Your and Peter's comments did persuade me to change the title of the post, which was slightly misleading in focusing attention on welfare.
Fair enough about citing others who claim it's a positive correlation. :)
The idea that the quality of the far future is strongly influenced in a compounding fashion by human empowerment strikes me as a rather specific and controversial model. From the outside, it looks like anchoring to human-poverty charities. If I were to come up with a list of variables to push on that I thought would causally improve the far future, Third-world poverty or economic growth probably wouldn't make the top 10.
Of course, other variables that I would care about (e.g., degree of international cooperation, good governance, philosophical sophistication, quality of discourse, empathy, etc.) might happen to correlate well with poverty reduction or growth, but causation matters. Even if the welfare of elderly patients is correlated with a good far future, working to improve the welfare of elderly people probably isn't the best place to push.
The discussion of where to push to make the far future better seems to me inadequately discussed, with different people assuming their own particular views. (Hence part of the importance of GPP. :) )
I'm really glad the Global Priorities Project exists and I look forward to seeing more research. I think this piece was also particularly well-written in a very accessible yet academic voice.
That being said, I'm not sure the intention of this piece, but it feels neither novel nor thorough. I'm excited that my calculator is linked in this piece, but to clarify I no longer hold the view that those cost-effectiveness estimates are to be taken as the end-all of the impact, and I don't think any EAs still do.
Furthermore, many people now argue that the impact of working on animals is to have a long-term gestalt shift in the view to help not humans, but rather future animals. Ending factory farming, for example, would have a large compounding effect on all future animals that are no longer factory farmed, toward the future, and attitude change is the only way to make that happen.
Likewise, some people (though I'm unsure) think that spreading anti-speciesism might be a critical gateway toward helping people expand their moral concern to wild animals or computer programs (e.g., suffering subroutines) in the far future too.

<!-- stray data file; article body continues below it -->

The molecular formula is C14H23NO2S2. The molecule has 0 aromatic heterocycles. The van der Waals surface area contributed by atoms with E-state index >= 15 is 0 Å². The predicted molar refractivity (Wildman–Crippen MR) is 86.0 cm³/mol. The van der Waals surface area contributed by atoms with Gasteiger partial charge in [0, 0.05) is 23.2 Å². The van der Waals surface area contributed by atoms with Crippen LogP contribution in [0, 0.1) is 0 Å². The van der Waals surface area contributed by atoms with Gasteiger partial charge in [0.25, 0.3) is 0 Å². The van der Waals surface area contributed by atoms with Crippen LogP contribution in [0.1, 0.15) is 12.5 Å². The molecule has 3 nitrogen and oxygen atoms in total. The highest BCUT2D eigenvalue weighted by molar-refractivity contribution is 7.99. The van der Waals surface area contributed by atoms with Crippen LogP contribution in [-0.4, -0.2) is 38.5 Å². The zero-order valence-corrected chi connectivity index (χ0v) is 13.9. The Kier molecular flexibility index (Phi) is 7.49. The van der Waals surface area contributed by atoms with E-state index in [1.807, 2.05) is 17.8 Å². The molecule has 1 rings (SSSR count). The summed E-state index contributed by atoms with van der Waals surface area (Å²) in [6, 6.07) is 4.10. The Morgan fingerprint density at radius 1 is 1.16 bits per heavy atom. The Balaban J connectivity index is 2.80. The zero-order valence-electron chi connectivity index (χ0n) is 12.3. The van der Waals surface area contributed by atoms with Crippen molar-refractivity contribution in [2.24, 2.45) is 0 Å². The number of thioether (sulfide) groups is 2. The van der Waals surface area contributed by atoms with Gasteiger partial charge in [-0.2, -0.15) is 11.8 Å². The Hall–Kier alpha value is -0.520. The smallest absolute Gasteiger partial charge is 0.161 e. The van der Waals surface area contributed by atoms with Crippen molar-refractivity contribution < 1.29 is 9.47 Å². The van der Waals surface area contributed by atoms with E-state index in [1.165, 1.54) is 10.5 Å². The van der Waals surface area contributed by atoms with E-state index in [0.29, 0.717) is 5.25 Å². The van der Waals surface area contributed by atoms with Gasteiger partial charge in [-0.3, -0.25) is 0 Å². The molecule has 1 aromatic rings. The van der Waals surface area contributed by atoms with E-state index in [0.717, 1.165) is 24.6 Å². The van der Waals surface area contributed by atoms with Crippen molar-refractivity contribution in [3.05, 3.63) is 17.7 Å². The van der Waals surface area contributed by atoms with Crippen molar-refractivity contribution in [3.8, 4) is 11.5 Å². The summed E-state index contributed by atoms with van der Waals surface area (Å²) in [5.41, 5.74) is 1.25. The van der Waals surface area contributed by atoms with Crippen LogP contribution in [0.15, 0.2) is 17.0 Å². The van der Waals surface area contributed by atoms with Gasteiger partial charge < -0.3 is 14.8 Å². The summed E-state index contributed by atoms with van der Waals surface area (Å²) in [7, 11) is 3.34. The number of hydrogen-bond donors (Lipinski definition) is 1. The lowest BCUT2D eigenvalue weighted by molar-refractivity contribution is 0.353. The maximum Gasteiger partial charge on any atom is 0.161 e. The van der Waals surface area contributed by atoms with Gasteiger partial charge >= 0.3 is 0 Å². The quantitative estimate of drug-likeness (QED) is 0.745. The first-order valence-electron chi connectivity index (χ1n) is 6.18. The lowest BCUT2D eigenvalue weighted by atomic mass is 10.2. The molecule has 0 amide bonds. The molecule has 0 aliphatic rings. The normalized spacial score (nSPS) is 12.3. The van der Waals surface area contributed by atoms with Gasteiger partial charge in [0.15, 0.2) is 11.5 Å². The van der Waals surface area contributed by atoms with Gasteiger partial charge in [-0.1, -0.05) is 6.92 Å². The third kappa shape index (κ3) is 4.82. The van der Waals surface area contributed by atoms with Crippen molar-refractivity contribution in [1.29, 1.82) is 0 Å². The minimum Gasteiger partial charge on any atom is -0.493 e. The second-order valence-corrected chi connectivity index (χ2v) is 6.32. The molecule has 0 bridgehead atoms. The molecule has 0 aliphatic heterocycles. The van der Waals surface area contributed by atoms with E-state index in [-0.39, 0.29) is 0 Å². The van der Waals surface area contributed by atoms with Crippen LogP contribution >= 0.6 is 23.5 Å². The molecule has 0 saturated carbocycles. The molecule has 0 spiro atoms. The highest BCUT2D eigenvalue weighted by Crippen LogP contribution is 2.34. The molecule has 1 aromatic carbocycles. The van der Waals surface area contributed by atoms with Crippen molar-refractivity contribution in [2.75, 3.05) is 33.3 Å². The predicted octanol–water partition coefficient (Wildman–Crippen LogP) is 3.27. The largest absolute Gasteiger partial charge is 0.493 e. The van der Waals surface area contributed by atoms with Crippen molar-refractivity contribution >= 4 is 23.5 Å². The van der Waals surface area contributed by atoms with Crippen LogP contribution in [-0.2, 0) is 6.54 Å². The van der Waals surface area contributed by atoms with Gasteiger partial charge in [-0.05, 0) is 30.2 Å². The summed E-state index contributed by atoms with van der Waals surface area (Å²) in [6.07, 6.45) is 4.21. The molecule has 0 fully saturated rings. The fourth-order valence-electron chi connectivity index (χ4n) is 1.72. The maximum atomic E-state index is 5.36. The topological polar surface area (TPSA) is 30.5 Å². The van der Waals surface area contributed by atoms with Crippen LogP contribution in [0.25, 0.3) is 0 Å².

It's not just that this piece doesn't address this fact, but it seems to ignore the possibility entirely by focusing (somewhat dogmatically) on humans.
Thanks for the comments. I actually agree that it's neither novel nor thorough. It was written not as a research piece but to fill a (perceived) gap in the recorded EA conversation on this. I think we have cases where thinking outstrips accessible accounts of the output, and we need to make sure that there's a good route into these things for people coming at it anew.
I didn't want to spend too long looking at the ways that animal interventions today could help future animals, although I agree that this is an important route to impact (which I did flag: "Moreover, if it could achieve a lasting improvement in societal values, it might have a large benefit in improved animal welfare over the long-term.")
I guess overall the tone of the piece is not quite right for you -- which makes sense as you're a little too informed to be the target audience. The takeaway is supposed to be that the routes to impacting the far future are by impacting humans today. I'm not trying to draw any conclusions about the nature of those interventions (although I use human welfare interventions as an easy-to-grok example and because their long-term effects have been discussed elsewhere).
Although I generally encourage dissenting opinions in the EA community, I think the idea expressed by this post is harmful and dangerous for similar reasons as those expressed by Brian and Peter.
1) "Some have argued for estimates showing animal welfare interventions to be much more cost-effective per unit of suffering averted, with an implication that animal welfare should perhaps therefore be prioritised."
This seems to be a misrepresentation of the views held by many EAs. Cost-effectiveness calculations are employed by every EA prioritization organization, and nobody is claiming they imply a higher priority. They are only one of many factors we consider when evaluating causes.
2) "Moreover, if it could achieve a lasting improvement in societal values, it might have a large benefit in improved animal welfare over the long-term."
I am glad this sentence was included, but it is relatively deep in the post and is one of the strongest reasons EAs advocate against factory farming and speciesism. I posted my thoughts on the subject here: ( http://thebestwecan.org/2014/04/29/indirect-impact-of-animal-advocacy/ )
3) "The upshot of this is that it is likely interventions in human welfare, as well as being immediately effective to relieve suffering and improve lives, also tend to have a significant long-term impact. This is often more difficult to measure, but the short-term impact can generally be used as a reasonable proxy. ... "
I could replace "human" with "non-human animal" welfare here and the argument would be just as valid. It's a grand assumption to think this applies to human-focused causes but not others. If you have further justification for this, I think that would be an interesting post.
4) "For many types of human welfare intervention, we can use the short-term benefits to humans as a proxy for ongoing improvements in a way that is not possible – and may be misleading – when it comes to improvements to animal welfare."
I think we'd all be happy for you to defend this assertion, since it is quite controversial within EA and the broader community.
Thanks for your comment and the link to your own post, which I'd not read. I'm glad to see discussion of these indirect effects, and I think it's an area that needs more work for a deeper understanding.